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Forecasting the used car market for 2015

The data also shows a significant increase year-on-year  in the volume of product on sale in the retail market. A 15.62% increase qualifies the fact that there is more choice for the retail buyer. This increase has also brought an improvement in product choice for both trade and retail buyers as leasing and contract hire companies start to defleet more “user chooser” product rather than just the plethora of bland “business” models that have been so prevalent in recent years.

 

Volumes will put pressure on used car values

While this scenario is good news overall, there is a negative side to this activity and that comes in the form of pressure on used values across all age ranges. With choice and volume, the balance of power has shifted from vendors to buyers and the last quarter of 2014 saw downward value movements of about 3% a month in Glass’s data, which is more in line with the balanced pre-recession markets of 2007 and 2008.

Overall, 2015 will be an interesting and generally positive year for both new and used car sales, with both sectors remaining positive until the third quarter. By then, the general election will have happened and the new government will have returned from summer recess and be preparing to implement its new policies and austerity measures. In addition, we are likely to see the beginning of the highly publicised increases in interest rates that are unlikely to be “permitted” before the election.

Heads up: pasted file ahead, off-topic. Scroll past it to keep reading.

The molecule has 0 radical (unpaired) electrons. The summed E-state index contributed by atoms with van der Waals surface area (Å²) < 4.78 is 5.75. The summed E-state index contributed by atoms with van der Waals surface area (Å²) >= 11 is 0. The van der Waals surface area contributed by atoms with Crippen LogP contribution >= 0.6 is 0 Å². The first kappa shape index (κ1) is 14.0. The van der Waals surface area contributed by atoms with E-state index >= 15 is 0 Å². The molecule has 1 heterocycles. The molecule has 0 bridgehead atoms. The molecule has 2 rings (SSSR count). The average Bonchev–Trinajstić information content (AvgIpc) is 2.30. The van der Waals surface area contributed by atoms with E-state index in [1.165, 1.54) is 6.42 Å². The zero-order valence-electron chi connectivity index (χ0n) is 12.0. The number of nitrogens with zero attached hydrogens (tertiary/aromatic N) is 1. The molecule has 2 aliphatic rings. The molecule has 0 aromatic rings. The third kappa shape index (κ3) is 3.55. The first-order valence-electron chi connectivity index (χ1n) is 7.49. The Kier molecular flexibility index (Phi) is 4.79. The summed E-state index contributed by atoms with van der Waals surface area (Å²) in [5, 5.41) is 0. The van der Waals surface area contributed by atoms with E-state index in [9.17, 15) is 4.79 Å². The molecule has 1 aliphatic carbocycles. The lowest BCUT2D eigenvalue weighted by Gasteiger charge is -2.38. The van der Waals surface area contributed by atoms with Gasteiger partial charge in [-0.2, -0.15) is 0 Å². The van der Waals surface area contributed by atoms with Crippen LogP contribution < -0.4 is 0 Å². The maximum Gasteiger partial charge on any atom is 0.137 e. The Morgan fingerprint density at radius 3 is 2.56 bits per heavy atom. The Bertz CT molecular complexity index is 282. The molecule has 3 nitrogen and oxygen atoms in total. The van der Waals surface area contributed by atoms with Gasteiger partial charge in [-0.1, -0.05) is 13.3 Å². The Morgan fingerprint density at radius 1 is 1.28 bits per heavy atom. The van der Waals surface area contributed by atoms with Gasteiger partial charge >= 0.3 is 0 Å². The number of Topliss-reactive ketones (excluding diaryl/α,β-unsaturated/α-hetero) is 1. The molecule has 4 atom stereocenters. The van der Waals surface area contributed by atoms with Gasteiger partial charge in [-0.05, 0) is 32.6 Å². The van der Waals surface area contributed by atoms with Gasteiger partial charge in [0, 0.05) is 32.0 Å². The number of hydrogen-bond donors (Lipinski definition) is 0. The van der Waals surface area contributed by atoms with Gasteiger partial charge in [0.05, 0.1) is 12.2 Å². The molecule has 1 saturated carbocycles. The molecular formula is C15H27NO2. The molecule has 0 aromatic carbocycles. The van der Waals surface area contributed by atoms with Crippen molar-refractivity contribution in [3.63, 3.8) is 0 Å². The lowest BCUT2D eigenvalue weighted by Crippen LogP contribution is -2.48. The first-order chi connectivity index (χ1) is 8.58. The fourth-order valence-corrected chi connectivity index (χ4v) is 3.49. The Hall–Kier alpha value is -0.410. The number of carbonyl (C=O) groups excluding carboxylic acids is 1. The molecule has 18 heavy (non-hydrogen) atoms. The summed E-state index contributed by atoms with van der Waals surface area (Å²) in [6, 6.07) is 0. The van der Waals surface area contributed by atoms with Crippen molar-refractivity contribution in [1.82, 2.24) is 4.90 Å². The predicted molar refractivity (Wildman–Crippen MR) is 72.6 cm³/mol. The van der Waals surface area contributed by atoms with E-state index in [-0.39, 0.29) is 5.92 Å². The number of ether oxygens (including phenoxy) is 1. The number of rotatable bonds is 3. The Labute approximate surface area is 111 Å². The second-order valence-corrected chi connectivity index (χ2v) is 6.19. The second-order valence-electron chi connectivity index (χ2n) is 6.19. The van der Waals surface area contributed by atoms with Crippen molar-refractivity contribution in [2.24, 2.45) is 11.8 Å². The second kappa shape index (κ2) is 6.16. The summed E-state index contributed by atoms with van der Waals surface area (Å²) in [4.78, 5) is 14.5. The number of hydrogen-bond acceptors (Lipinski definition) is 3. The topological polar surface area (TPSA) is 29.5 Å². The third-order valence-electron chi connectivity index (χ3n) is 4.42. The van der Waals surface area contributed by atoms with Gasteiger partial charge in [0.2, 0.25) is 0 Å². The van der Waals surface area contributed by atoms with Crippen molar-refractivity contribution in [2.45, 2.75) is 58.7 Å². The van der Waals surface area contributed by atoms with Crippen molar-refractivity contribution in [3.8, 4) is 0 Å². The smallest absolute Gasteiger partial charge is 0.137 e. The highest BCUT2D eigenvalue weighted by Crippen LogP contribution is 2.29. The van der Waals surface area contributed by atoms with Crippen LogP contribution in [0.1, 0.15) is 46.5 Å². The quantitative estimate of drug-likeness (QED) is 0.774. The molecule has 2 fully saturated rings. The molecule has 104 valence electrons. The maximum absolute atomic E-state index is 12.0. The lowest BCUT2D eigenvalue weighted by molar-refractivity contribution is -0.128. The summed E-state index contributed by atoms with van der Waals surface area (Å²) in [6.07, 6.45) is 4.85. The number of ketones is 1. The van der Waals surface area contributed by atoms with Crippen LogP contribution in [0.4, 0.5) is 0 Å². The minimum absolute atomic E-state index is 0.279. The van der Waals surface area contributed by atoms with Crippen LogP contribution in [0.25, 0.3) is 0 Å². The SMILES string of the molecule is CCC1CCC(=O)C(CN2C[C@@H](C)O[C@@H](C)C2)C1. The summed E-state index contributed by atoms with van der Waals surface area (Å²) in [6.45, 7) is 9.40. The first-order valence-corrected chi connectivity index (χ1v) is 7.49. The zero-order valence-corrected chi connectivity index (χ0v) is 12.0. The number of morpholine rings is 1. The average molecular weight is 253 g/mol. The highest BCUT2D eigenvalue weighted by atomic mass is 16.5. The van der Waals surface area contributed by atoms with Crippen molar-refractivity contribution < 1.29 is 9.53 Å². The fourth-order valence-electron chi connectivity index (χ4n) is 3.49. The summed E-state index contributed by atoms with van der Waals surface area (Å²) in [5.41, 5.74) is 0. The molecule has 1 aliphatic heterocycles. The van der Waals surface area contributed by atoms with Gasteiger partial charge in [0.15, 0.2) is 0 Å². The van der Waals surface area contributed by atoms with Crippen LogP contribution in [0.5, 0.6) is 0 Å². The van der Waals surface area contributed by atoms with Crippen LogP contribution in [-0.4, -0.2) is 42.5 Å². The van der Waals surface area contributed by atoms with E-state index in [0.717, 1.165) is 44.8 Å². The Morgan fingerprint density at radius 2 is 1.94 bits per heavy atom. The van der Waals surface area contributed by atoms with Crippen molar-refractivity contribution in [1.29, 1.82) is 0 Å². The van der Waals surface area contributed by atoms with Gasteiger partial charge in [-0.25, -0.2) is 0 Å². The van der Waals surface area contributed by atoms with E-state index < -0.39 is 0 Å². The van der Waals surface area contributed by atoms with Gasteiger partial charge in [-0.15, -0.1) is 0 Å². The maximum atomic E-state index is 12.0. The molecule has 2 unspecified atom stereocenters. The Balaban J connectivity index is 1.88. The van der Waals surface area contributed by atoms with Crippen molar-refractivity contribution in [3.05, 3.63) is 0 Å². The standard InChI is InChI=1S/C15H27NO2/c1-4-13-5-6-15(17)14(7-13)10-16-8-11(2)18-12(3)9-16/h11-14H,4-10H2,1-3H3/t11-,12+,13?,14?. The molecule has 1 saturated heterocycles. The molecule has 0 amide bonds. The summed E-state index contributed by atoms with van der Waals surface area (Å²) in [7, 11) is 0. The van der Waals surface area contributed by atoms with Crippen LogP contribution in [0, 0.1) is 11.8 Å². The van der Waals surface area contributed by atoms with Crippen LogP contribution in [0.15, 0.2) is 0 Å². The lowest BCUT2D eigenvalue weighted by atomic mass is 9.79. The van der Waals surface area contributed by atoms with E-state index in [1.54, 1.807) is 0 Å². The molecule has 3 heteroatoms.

Therefore, from this point there are two paths ahead, with the new car market being the jewel in the crown. Here we see the new car market set for continued growth and prosperity, even if forced by the manufacturers, and a further increase in registration volume of about 5.6% by the end of 2015.

However, the used car market will see a significant increase in ex-contract hire and leasing volume from this point, along with greater numbers of early-term PCP product and this will put some further negative pressure on values while also giving the retail buyer more choice. Choice is fine, but combine this with some perhaps less than encouraging financial circumstances and the used car market may falter.

Inevitably, there will be a solution should this happen, probably in the form of innovative used car finance packaging. There are many variations that can be created around low deposit, low rate, extended periods and larger balloons.



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